At the end of World War 11, the Chief of Naval Operations ordered the formation of a Flight Demonstration Team to showcase Naval Aviation. In 1946 the Blue Angels were formed flying the Grumman F6F Hellcat at Craig Field, Naval Air Station, Jacksonville, Florida.
A few months later they transitioned to the Grumman F8F Bearcat. The famous Diamond formation was introduced in 1947. Lieutenant Commander Dusty Rhodes was the Flight leader when they transitioned to jets in the Grumman F9F-2 Panther in 1950. Lieutenant Commander Johnny Magda became the leader early that year and the team was mobilized and deployed to combat operations aboard the aircraft carrier USS PRINCETON off the coast of Korea. The Blue Angels became the nucleus of Navy Fighter Squadron 191.
It was there that Lieutenant Commander Johnny Magda was killed in combat. Upon returning to the United States, the team was reformed under the leadership of the original "Boss", Commander Butch Voris. The team reported to NAS Corpus Christi, Texas flying the Grumman F9F-5 Panther.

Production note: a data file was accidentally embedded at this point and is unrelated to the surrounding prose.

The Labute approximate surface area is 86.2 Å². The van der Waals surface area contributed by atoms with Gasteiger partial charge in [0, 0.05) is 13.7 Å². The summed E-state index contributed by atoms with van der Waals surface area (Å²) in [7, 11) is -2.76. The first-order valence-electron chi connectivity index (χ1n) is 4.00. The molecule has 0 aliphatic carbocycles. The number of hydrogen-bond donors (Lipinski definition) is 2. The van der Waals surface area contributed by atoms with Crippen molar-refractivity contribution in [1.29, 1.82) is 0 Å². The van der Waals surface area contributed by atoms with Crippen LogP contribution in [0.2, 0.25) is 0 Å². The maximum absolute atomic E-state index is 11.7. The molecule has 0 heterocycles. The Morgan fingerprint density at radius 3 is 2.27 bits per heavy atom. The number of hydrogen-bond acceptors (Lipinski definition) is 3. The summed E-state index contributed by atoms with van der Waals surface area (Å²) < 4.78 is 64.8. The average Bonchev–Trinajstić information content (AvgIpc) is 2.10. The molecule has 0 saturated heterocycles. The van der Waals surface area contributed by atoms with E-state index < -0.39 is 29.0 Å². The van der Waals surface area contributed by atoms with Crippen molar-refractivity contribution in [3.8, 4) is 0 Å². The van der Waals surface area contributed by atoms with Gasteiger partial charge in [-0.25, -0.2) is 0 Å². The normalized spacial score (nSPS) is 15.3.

At the beginning of 1955 the Team was reassigned to it's present Home Base, Forrest Sherman Field, NAS Pensacola, Florida where it transitioned to flying the swept wing Grumman F9F-8 Cougar. In 1957 the Team began flying the F11F-1 Grumman Tiger.
By 1969 the Team performed in it's first dual-engine jet, the McDonnell Douglas F4-J Phantom II. The Blue Angels Squadron then changed aircraft in 1974 to the McDonnell Douglas A4-F Skyhawk. In 1986 The Blue Angels completed their 40th Anniversary and unveiled it's present aircraft the sleek Mc Douglas (now Boeing) F/A 18 Hornet. In 1992 the Blue Angels Squadron deployed for it's second European Tour performing for over one million people.
Since 1946, the Blues have performed for over 374 million people.